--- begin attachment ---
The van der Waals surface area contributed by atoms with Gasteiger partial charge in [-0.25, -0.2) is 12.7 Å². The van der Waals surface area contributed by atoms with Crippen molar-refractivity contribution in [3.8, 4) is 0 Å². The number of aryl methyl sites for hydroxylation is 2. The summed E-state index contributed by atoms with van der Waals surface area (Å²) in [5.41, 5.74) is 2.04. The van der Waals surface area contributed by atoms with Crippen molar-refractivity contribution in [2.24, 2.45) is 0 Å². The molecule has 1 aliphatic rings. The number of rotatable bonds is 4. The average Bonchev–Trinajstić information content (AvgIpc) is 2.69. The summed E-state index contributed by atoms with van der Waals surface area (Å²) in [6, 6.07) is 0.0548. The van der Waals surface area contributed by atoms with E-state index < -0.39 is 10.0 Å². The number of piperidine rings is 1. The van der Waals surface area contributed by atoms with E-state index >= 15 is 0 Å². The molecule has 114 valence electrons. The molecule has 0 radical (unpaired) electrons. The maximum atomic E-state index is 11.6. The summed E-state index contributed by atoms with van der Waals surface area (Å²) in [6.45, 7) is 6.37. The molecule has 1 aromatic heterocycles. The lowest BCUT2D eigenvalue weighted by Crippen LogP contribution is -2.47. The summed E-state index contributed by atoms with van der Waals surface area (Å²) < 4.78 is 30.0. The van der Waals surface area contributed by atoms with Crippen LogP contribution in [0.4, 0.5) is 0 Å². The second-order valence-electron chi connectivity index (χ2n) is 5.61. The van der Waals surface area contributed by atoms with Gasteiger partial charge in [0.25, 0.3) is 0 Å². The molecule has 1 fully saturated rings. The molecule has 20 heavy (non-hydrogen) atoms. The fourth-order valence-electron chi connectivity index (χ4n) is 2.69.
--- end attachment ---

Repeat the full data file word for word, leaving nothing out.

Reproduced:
The van der Waals surface area contributed by atoms with Gasteiger partial charge in [-0.25, -0.2) is 12.7 Å². The van der Waals surface area contributed by atoms with Crippen molar-refractivity contribution in [3.8, 4) is 0 Å². The number of aryl methyl sites for hydroxylation is 2. The summed E-state index contributed by atoms with van der Waals surface area (Å²) in [5.41, 5.74) is 2.04. The van der Waals surface area contributed by atoms with Crippen molar-refractivity contribution in [2.24, 2.45) is 0 Å². The molecule has 1 aliphatic rings. The number of rotatable bonds is 4. The average Bonchev–Trinajstić information content (AvgIpc) is 2.69. The summed E-state index contributed by atoms with van der Waals surface area (Å²) in [6, 6.07) is 0.0548. The van der Waals surface area contributed by atoms with E-state index < -0.39 is 10.0 Å². The number of piperidine rings is 1. The van der Waals surface area contributed by atoms with E-state index >= 15 is 0 Å². The molecule has 114 valence electrons. The molecule has 0 radical (unpaired) electrons. The maximum atomic E-state index is 11.6. The summed E-state index contributed by atoms with van der Waals surface area (Å²) in [6.45, 7) is 6.37. The molecule has 1 aromatic heterocycles. The lowest BCUT2D eigenvalue weighted by Crippen LogP contribution is -2.47. The summed E-state index contributed by atoms with van der Waals surface area (Å²) < 4.78 is 30.0. The van der Waals surface area contributed by atoms with Crippen LogP contribution in [0.4, 0.5) is 0 Å². The second-order valence-electron chi connectivity index (χ2n) is 5.61. The van der Waals surface area contributed by atoms with Gasteiger partial charge in [0.25, 0.3) is 0 Å². The molecule has 1 fully saturated rings. The molecule has 20 heavy (non-hydrogen) atoms. The fourth-order valence-electron chi connectivity index (χ4n) is 2.69.